Plaintiff testified in his deposition that he believes he suffers from a condition called mycotoxicosis. He described his medical conditions as problems with sinuses, headaches, stomach problems, and shaky nerves. He testified that his aunt, with no medical training, diagnosed his mycotoxicosis through research on the Internet. He acknowledges a past history of ulcerative colitis, asthma and acid reflux disease, but admits he did not follow the prescribed course of treatment for these conditions.

Plaintiff saw Dr. Obaisi on January 24, 2009, complaining of multiple chronic symptoms including headaches, difficulty swallowing, gnawing feelings in his stomach, and dizziness. He determined Plaintiff suffered from allergies and ordered Plaintiff to receive medication to treat it and to follow up in a month. Plaintiff returned to Dr. Obaisi on February 21, 2009, this time complaining about a hard area and discoloration on his tongue. Dr. Obaisi determined Plaintiff suffered from leukoplakia, a chronic thickening or discoloration on the tongue, gums, or cheeks, and planned to discuss appropriate steps with other physicians.

Plaintiff went to a dentist three times in the spring of 2009 regarding his leukoplakia. On the second visit, the dentist took a culture, which came back free of abnormalities. Plaintiff also saw Ms. John on April 29, 2009.[2] Plaintiff complained of nasal problems, constant headaches, a bad taste in his mouth, stomach pain, heartburn, and constipation. He reported that he was concerned about mold exposure, possibly resulting from vitamins he took in 1998 while at Menard Correctional Center, and showed Ms. John information about fungus and mold that he had obtained from his family. Her evaluation of Plaintiff was normal except for discoloration and a film-like appearance on his tongue. She agreed to review the information he gave her on mold exposure, and ordered a fiber supplement for his constipation and follow-up as needed. On May 15, 2009, she noted she had read the literature, and scheduled Plaintiff for a number of tests.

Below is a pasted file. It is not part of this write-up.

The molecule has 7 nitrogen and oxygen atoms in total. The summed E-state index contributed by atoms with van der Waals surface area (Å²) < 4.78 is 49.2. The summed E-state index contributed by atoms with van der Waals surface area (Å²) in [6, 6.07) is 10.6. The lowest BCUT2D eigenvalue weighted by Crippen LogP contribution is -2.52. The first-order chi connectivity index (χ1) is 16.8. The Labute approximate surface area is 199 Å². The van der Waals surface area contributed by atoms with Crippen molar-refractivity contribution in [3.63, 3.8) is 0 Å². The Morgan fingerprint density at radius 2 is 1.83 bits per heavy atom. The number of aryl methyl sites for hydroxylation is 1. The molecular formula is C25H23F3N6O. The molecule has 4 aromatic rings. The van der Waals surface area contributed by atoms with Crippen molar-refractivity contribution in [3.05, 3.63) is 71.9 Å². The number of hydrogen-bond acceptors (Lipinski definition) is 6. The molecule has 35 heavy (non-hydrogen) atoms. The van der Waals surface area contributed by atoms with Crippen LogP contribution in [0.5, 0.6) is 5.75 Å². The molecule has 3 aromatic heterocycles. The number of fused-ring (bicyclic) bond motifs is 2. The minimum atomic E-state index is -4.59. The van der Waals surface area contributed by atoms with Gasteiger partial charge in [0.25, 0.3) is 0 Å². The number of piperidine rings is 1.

In June 2009, Dr. Schaefer was notified of Plaintiff giving information that he had received online to the health care unit. He ordered a chest x-ray and a follow-up with a physician's assistant after blood testing. On June 24, 2009, Dr. Schaefer informed Plaintiff that his x-rays and tests came back without abnormalities, and instructed Plaintiff to follow up with a physician's assistant.

Plaintiff saw Ms. John on September 9, 2009, complaining of similar symptoms to his previous visits, including a gnawing stomach, headaches, and sinus problems. Her evaluation of Plaintiff revealed nothing abnormal. Ms. John believed he was obsessing over the mold exposure information. He reported to her that he sent a pair of socks to William Croft, a pathologist, for testing and wished to also send him a urine sample. Ms. John noted Plaintiff was refusing his ...